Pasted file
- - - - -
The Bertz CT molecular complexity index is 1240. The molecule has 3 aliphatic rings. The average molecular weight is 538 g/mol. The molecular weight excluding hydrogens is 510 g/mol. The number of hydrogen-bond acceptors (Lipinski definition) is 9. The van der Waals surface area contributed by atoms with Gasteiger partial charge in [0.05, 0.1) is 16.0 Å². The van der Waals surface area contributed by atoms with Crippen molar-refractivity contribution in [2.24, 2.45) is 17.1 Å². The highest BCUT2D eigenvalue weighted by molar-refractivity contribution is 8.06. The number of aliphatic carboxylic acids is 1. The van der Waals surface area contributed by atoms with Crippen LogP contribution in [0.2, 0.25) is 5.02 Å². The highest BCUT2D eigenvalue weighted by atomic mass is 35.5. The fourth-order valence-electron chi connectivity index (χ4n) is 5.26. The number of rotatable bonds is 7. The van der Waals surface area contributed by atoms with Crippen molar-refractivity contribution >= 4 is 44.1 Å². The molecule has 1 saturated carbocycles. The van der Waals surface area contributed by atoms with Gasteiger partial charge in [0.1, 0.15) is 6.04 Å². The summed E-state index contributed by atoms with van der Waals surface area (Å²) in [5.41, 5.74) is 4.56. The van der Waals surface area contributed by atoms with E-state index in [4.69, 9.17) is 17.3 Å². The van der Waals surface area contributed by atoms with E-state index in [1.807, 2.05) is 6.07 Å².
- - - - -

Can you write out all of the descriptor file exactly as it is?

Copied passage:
The Bertz CT molecular complexity index is 1240. The molecule has 3 aliphatic rings. The average molecular weight is 538 g/mol. The molecular weight excluding hydrogens is 510 g/mol. The number of hydrogen-bond acceptors (Lipinski definition) is 9. The van der Waals surface area contributed by atoms with Gasteiger partial charge in [0.05, 0.1) is 16.0 Å². The van der Waals surface area contributed by atoms with Crippen molar-refractivity contribution in [2.24, 2.45) is 17.1 Å². The highest BCUT2D eigenvalue weighted by molar-refractivity contribution is 8.06. The number of aliphatic carboxylic acids is 1. The van der Waals surface area contributed by atoms with Crippen LogP contribution in [0.2, 0.25) is 5.02 Å². The highest BCUT2D eigenvalue weighted by atomic mass is 35.5. The fourth-order valence-electron chi connectivity index (χ4n) is 5.26. The number of rotatable bonds is 7. The van der Waals surface area contributed by atoms with Crippen molar-refractivity contribution >= 4 is 44.1 Å². The molecule has 1 saturated carbocycles. The van der Waals surface area contributed by atoms with Gasteiger partial charge in [0.1, 0.15) is 6.04 Å². The summed E-state index contributed by atoms with van der Waals surface area (Å²) in [5.41, 5.74) is 4.56. The van der Waals surface area contributed by atoms with E-state index in [4.69, 9.17) is 17.3 Å². The van der Waals surface area contributed by atoms with E-state index in [1.807, 2.05) is 6.07 Å².